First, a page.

By Sportswriters Xue Yanwen and Yao Youming
TIANJIN, China, July 8 (Xinhua) -- Unlike other sports, most bridge players attending the ongoing China's 13th National Games are either seniors or children, with an astonishing age gap that both saddens and cheers up the country's bridge authorities.
The age gap results from the promotion strategy of the concerned parties in the country. To promote the sport of bridge in the mahjong playing country, the China Contract Bridge Association (CCBA) has been targeting on both the old and the young.
"Bridge playing is both entertaining for the seniors, and also inspiring for the young people. They can learn teamwork and see bigger pictures by playing the card game," said Yuan Yujie, an official with CCBA, explaining why they are pinning upon the two groups.
Judging from the number of participants in the Tianjin tournament, they have achieved progress, Yuan said, adding that more efforts are still needed to narrow the gap in popularizing the sport.
Bridge was once popular at college campuses during the 1980s and 1990s. And those college students, in their late 50s today, are still the most active group.
But the card game has lost its appeal among the young. Unlike those college students at that time who had few fun games and were assigned for their jobs by the state, students nowadays enjoy video games but face much more competition in the employment market.
In order to attract more players, the CCBA has set up bridge class as selective course at colleges, but the result was far from satisfying. Beginners need training for at least six months to compete in a tournament, yet 90 percent of the students abandon the course after one or two lessons.
"Many people are interested in bridge, but the threshold is as high as three stories. Most people are afraid to give it a go," said Wu Min, secretary of the bridge association in Tianjin, the port city and host of the 13th National Games.
"To help beginners cross over the threshold, we can take apart the three-story threshold and build some steps," Wu said.
To tear down the threshold, Wu invented the "mini bridge", which combines rules of classic trick-taking card game whist and rules of modern bridge. When he introduced the new game during preparation of the Tianjin tournament, many staff who had knew nothing about bridge mastered the rules within two hours. Some of them were even "addicted to the game," said Wu.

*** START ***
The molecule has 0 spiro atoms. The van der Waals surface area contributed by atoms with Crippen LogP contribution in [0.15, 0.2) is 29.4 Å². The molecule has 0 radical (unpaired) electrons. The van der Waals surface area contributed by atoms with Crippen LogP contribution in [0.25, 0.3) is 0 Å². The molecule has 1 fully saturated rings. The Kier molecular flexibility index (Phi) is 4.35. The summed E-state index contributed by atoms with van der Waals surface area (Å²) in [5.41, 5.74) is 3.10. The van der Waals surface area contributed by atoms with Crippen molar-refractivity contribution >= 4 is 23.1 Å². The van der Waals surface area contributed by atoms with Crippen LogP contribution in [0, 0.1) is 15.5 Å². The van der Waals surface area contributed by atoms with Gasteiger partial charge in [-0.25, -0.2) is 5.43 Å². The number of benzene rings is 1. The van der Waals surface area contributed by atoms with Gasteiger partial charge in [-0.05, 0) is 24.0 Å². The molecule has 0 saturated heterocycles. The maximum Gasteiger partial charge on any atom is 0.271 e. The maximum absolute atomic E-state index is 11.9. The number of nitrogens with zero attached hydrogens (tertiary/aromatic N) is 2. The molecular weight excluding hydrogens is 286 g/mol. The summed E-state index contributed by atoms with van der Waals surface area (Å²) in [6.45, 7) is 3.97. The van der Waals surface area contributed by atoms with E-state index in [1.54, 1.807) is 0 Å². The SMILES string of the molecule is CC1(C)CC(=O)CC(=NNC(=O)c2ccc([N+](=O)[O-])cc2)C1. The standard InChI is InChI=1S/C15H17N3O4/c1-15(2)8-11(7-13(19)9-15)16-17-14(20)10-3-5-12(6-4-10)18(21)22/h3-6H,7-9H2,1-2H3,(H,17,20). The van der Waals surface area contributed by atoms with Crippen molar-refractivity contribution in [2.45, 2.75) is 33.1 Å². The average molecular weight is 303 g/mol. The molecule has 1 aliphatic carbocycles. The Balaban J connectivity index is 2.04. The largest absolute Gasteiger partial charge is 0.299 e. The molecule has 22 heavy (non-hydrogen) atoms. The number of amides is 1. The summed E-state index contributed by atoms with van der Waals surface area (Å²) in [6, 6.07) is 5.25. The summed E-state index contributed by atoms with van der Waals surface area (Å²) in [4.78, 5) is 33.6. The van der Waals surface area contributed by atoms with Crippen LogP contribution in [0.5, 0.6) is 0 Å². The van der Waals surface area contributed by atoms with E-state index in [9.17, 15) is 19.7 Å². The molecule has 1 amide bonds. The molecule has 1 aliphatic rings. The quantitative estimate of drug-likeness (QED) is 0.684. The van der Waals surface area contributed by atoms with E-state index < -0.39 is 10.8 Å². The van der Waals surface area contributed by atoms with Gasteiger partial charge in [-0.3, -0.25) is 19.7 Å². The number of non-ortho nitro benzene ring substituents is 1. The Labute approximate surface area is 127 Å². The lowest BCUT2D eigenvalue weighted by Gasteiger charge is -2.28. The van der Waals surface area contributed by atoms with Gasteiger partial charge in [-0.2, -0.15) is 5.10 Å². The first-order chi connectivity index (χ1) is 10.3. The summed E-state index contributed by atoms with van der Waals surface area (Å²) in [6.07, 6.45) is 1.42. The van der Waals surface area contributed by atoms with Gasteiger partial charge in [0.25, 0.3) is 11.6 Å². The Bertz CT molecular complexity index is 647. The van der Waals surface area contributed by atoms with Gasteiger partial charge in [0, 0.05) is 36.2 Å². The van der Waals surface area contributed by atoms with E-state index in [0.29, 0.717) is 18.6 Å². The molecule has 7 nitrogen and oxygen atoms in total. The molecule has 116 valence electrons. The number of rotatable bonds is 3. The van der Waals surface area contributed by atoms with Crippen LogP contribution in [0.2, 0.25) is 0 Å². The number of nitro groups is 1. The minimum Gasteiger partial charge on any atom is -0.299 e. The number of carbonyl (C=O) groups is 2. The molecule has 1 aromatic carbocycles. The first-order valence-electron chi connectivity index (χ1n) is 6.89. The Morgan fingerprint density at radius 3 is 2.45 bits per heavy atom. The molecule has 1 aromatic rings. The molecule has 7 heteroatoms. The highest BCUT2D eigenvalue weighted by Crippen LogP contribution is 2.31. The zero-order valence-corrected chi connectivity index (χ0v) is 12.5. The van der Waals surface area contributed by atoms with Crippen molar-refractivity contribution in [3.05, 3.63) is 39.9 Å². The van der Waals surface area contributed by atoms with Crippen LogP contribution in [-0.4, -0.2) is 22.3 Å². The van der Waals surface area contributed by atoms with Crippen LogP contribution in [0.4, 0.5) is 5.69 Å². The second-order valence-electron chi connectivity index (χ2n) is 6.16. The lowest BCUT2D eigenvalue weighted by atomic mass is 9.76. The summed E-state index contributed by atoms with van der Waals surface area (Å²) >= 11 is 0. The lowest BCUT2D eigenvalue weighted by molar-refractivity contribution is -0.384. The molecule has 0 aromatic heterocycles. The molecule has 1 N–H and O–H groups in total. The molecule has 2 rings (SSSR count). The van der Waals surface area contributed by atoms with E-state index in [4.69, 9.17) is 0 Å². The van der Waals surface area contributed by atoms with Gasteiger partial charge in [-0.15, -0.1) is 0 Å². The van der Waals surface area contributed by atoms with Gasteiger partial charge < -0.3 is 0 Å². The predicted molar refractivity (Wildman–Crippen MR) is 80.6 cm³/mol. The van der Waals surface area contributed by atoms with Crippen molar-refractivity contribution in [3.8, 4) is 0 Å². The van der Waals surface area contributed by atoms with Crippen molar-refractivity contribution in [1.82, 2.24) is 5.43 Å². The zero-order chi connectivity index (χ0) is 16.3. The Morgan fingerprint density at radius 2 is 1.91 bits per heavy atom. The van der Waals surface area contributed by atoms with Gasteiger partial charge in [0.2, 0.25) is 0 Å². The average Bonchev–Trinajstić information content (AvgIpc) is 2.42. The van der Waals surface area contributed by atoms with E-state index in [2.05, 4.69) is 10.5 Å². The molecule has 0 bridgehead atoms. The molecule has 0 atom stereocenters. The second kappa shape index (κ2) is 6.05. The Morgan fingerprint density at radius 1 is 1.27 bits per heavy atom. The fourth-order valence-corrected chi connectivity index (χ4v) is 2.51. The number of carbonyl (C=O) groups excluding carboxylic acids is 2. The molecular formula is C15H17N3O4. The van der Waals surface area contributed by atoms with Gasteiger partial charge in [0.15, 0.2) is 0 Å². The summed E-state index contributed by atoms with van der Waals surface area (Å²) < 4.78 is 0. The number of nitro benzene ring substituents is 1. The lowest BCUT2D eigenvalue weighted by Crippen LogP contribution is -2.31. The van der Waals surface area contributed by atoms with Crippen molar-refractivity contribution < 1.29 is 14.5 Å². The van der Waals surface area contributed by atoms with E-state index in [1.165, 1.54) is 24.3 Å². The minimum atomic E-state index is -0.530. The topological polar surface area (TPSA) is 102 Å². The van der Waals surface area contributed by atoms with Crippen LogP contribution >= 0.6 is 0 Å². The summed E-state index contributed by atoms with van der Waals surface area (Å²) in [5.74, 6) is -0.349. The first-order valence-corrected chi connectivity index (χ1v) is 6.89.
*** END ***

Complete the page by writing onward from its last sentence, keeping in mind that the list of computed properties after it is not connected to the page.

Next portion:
Wu also introduced his "mini" game to 35 colleges, and the dropout rate decreased from 90 percent to about 70 percent.
During the National Games, the Tianjin youth team proved to be unbeatable at home in the tournament, earning 186.54 vps in 11 rounds of competition and entering the semifinal of the youth group.
To attract younger players, northeast China's Liaoning Province takes a different approach.
"We try to reduce students' academic pressure by giving them preferential treatments of school admission examinations," said Wu Xia, secretary of the bridge association in Liaoning.
For example, student players who win a medal in the provincial competition or make to the final six in the national middle school student championships can be admitted by colleges with a lower score of entrance exam, she explained.
Liaoning fielded in four players who are under 12 years old in Tianjin. More than 2,000 middle and primary school students in the province take active parts in bridge game, according to Wu Xia.
To improve bridge coaching, the CCBA will formulate syllabus and courses, and provide proper training to teachers across the country, according to Yuan.
Yuan said that the association will also invite celebrities as ambassadors of bridge promotion campaigns.
Thanks to the efforts of all concerned people, more and more Chinese teams are competing in events across the world, which "makes me really proud," Yuan said.